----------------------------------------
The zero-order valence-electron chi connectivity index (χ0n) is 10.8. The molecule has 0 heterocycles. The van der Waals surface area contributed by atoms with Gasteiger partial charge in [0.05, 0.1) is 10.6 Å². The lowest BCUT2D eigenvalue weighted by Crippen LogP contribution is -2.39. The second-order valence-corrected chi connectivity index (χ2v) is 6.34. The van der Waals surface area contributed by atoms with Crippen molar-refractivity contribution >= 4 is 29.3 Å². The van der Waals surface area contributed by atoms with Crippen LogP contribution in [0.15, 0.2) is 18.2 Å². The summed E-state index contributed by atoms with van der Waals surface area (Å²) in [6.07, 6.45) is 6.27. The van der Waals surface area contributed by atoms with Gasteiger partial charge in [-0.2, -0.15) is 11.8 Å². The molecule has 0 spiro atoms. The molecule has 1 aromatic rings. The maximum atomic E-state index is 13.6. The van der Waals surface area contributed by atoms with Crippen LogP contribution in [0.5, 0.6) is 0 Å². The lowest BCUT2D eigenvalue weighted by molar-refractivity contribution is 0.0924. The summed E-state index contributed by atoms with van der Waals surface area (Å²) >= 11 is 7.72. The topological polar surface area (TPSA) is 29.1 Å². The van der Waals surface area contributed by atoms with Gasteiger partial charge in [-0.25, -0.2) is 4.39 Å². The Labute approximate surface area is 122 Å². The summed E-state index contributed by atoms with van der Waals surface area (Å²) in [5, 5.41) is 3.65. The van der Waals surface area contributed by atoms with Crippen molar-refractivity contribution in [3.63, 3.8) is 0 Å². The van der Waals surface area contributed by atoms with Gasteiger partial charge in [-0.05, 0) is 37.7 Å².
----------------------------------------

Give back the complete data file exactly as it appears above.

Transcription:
The zero-order valence-electron chi connectivity index (χ0n) is 10.8. The molecule has 0 heterocycles. The van der Waals surface area contributed by atoms with Gasteiger partial charge in [0.05, 0.1) is 10.6 Å². The lowest BCUT2D eigenvalue weighted by Crippen LogP contribution is -2.39. The second-order valence-corrected chi connectivity index (χ2v) is 6.34. The van der Waals surface area contributed by atoms with Crippen molar-refractivity contribution >= 4 is 29.3 Å². The van der Waals surface area contributed by atoms with Crippen LogP contribution in [0.15, 0.2) is 18.2 Å². The summed E-state index contributed by atoms with van der Waals surface area (Å²) in [6.07, 6.45) is 6.27. The van der Waals surface area contributed by atoms with Gasteiger partial charge in [-0.2, -0.15) is 11.8 Å². The molecule has 0 spiro atoms. The molecule has 1 aromatic rings. The maximum atomic E-state index is 13.6. The van der Waals surface area contributed by atoms with Crippen LogP contribution in [0.5, 0.6) is 0 Å². The lowest BCUT2D eigenvalue weighted by molar-refractivity contribution is 0.0924. The summed E-state index contributed by atoms with van der Waals surface area (Å²) >= 11 is 7.72. The topological polar surface area (TPSA) is 29.1 Å². The van der Waals surface area contributed by atoms with Gasteiger partial charge in [-0.25, -0.2) is 4.39 Å². The Labute approximate surface area is 122 Å². The summed E-state index contributed by atoms with van der Waals surface area (Å²) in [5, 5.41) is 3.65. The van der Waals surface area contributed by atoms with Crippen molar-refractivity contribution in [3.63, 3.8) is 0 Å². The van der Waals surface area contributed by atoms with Gasteiger partial charge in [-0.05, 0) is 37.7 Å².